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Parents Reach Beyond Their Own Backyards

So how can affluent parents contribute to their local school without making the whole system of funding public education less fair? Take a look at Portland, Ore.

It's the largest urban school district in the Northwest, and 90 percent of families still send their children to the public schools. Portland was traditionally a high-funding district, but a six-year tax revolt slashed school budgets 20 percent in the 1990s.

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"For the first four years, we cut 630 administrative positions to avoid touching teachers. But by June 1996, we faced having to cut 500 teachers," says Portland school superintendent Jack Bierwirth.

The community did not take it lying down. Some 30,000 parents took to the streets. Local historians say it was the largest march in the city's history, outside of World War II.

Affluent parents also petitioned the school board to buy back teachers through private donations. The district worried that such a solution would be unfair to poorer schools.

Parents from all over the district met with school and business leaders. In the end, parents agreed to contribute 33 percent of the funds they raised to a new private foundation, which would distribute these funds to poorer schools in the district.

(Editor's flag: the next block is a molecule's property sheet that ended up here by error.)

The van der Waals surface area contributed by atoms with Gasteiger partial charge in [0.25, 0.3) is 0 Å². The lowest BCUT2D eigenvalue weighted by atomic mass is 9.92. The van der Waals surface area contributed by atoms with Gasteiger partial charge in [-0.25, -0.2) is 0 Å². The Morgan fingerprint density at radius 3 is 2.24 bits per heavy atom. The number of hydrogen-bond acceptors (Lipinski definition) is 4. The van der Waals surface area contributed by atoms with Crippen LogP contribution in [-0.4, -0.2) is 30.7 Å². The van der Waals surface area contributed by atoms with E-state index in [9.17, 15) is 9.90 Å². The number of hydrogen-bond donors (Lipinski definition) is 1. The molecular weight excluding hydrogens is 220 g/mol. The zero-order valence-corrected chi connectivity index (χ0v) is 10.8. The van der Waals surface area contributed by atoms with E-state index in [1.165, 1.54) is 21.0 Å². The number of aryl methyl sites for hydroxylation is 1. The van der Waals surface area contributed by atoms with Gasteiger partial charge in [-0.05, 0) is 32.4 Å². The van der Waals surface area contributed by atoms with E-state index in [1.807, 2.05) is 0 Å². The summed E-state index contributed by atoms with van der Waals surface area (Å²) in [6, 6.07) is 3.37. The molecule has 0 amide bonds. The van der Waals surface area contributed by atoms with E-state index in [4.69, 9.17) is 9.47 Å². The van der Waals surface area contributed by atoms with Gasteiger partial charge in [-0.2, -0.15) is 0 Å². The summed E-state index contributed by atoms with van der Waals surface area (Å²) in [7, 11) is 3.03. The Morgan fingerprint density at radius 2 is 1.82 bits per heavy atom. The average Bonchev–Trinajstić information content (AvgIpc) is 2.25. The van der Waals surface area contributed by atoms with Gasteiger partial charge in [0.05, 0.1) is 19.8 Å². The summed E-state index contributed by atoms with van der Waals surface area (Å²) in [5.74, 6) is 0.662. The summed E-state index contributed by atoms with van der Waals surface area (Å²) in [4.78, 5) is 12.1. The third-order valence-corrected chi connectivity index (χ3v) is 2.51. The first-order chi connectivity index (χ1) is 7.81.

"In eight weeks, parents and community groups raised $10.6 million," says Cynthia Guyer, executive director of the Portland Public School Foundation."

The 33 percent solution still leaves richer schools with more resources, but school administrators insist that the compromise was worth making.

"There is no perfect solution. But just ducking the question because we did not want to face it leaves parents stuck raising money for field trips while we're cutting teachers," says Superintendent Bierwirth.

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Portland parent May Wallace lives in one of the poorest and most ethnically diverse schools in the district and participated in parent task-force meetings on this issue. "At our first meeting, other school reps were bragging about how they had raised $30,000 with a magazine sale. I was just astonished because our school goes all out for one fund-raiser. We work on it all year, and we're happy if we bring in $1,500," she says.

"I don't think the solution we came up with is perfect. But I felt that if we did not do something, there would be a two-tier system," she adds.

Activists say they could face more deep cuts this spring, and question whether they can repeat last year's effort. "You shouldn't have to have bake sales to buy teachers back. We're victims of our state's inability to figure out a tax structure that adequately funds schools," says Ms. Guyer.

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